A worm commonly used in scientific research, C. Elegans, might hold the secret to helping women to retain their ability to reproduce for a longer span of time and in a healthier manner. It is a sad fact of women’s lives that already by the time they are in their 30s they begin to show a marked decline in their reproductive ability. C. Elegans has this fact in common with women; and just like in women, the worm’s first sign of declining fertility is the lessening of the quality of eggs, rather than their quantity.
This decline in egg quality was found to be caused by the increased secretion of a protein called TGF-beta (transforming growth factor beta) as the worm ages. Amazingly, this very same protein occurs in women as well as in other mammals. In experiments conducted on worms that naturally produced lowered amounts of TGF-beta their reproductive ability was longer and the quality of the eggs remained high.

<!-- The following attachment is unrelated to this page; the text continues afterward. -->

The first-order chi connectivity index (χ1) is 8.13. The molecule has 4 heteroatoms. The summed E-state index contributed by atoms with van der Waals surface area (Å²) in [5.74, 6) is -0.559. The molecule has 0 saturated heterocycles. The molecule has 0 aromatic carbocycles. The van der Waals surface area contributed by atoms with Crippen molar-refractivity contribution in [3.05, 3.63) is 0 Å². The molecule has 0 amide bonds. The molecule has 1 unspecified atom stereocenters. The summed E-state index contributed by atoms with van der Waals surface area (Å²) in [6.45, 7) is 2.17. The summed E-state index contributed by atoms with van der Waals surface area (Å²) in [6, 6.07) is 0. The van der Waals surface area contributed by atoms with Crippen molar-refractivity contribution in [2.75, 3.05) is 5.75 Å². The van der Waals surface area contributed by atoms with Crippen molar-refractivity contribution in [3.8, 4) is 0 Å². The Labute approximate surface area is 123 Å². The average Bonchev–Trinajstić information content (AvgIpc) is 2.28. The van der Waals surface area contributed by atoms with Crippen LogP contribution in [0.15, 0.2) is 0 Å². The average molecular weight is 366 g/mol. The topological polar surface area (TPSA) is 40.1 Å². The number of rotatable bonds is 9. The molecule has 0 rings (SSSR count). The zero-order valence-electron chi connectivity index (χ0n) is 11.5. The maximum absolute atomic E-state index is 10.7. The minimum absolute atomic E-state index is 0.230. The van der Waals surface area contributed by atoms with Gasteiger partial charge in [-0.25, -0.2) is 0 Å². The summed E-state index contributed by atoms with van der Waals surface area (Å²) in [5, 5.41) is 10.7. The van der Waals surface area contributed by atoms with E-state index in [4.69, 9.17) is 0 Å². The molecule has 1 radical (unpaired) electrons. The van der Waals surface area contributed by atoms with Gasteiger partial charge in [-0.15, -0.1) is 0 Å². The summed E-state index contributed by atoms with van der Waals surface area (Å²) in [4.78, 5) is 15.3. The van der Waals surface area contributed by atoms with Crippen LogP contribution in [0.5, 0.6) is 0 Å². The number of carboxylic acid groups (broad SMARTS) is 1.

In women a decline in egg quality can mean an increase in birth defects such as Down syndrome and others. At the moment it is far from certain that the same effect that lowered TGF-beta has on worms will also apply to women, although tests on mice, which are at least also mammals, have shown a similar effect.
The hope is that perhaps one day women entering into their 30s who still want to have children, will be able to take a medication that will perhaps suppress the secretion of TGF-beta, this allowing the production of healthy eggs, which will hopefully lead to healthy babies.